From John Urry’s Offshoring, location 1109:

Cameron’s father, Ian Cameron, indeed made his fortune through tax avoidance. He took advantage in the 1980s of the new climate of less-regulated investment after Margaret Thatcher abolished exchange controls in Britain in 1979. This enabled money to be moved in and out of the country without it being taxed or controlled by the UK government. Ian Cameron established and directed investment funds located within various tax havens. He became chairman of Close International Asset Management, a multimillion-pound investment fund based in Jersey; a senior director of Blairmore Holdings Inc., registered in Panama City and currently worth £25m; and a shareholder in Blairmore Asset Management, based in Geneva. Blairmore Holdings was established in 1982. The lengthy prospectus written in 2006, designed to attract high net worth investors with at least US$100,000 to buy shares, was explicit as to how investments would avoid UK taxation. It stated: ‘The fund is not liable to taxation on its income or capital gains as long as such income or capital gains are not derived from sources allocated within the territory of the Republic of Panama.’ The fund was not subject to UK corporation tax or income, and under Panamanian law it did not pay tax derived from income generated in other parts of the world. Ian Cameron’s wealth was estimated on his death in 2009 as £10m. These tax-dodging companies located in various tax havens thus helped to finance David Cameron’s ‘posh’ education and hence his progress to becoming British PM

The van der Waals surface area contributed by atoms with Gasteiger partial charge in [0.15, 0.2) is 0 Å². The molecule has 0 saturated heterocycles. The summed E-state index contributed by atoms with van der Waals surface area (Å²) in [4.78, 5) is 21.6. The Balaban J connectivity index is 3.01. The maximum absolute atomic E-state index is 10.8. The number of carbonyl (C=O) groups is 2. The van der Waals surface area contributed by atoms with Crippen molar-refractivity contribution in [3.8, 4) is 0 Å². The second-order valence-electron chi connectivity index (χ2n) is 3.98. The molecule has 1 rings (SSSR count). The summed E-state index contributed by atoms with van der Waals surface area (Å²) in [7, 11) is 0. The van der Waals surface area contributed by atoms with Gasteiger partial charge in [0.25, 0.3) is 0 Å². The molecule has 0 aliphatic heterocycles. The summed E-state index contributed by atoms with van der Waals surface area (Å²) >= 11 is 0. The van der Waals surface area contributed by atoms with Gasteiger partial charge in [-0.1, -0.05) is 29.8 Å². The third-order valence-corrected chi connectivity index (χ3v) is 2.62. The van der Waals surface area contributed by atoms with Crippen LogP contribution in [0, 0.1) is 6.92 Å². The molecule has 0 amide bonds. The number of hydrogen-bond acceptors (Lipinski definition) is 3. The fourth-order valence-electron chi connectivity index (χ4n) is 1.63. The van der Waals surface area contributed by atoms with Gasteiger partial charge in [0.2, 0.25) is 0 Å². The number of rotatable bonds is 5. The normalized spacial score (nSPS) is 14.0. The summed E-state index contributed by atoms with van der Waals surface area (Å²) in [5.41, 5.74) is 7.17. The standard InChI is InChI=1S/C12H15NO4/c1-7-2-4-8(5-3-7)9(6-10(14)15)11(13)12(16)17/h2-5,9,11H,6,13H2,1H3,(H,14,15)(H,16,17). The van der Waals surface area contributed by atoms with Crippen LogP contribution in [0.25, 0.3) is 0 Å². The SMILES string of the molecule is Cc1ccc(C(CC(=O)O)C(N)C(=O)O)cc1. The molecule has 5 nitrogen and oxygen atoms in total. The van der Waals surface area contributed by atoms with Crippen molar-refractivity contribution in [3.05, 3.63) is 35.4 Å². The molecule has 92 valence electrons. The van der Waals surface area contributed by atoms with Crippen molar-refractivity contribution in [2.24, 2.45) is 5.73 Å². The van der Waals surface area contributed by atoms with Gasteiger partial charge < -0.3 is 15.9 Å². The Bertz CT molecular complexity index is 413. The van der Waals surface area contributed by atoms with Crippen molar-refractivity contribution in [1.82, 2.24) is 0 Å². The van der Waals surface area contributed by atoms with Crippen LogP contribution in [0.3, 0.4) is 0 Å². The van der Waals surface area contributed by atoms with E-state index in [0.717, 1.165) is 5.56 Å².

I just heard these prophetic words from David Cameron on the radio:

if you’re not good or outstanding, you have to change. If you can’t do it yourself, you have to let experts come in and help you

He was talking about schools. But have you ever encountered a purer statement of neoliberal ideology? In practice this demand for excellence amounts to, as Will Davies puts it, “heating up the floor to see who can keep hopping the longest“.

The government has denied reports it is seeking a commitment from energy firms to hold their prices down until 2015.

The companies told BBC News ministers were putting pressure on them to commit to a price freeze.

But Treasury sources say this is not part of their plan – and they were looking instead at cutting the industry’s green commitments to help keep prices down.

Labour, who want a price freeze, said government policy was a “shambles”.

Energy industry sources told the BBC on Thursday that the government wants to avoid another round of price rises that could be blamed on state-enforced green levies and the two sides had been holding talks about plans which could result in average bills falling by £50.

‘Not pleading’

Government sources have confirmed that they have been engaged in what they describe as an “information gathering” exercise with the energy sector.

But they insisted they were not pleading with the “big six” energy firms to hold bills down in the run-up to the 2015 general election, saying this was “not part of the package” on the table.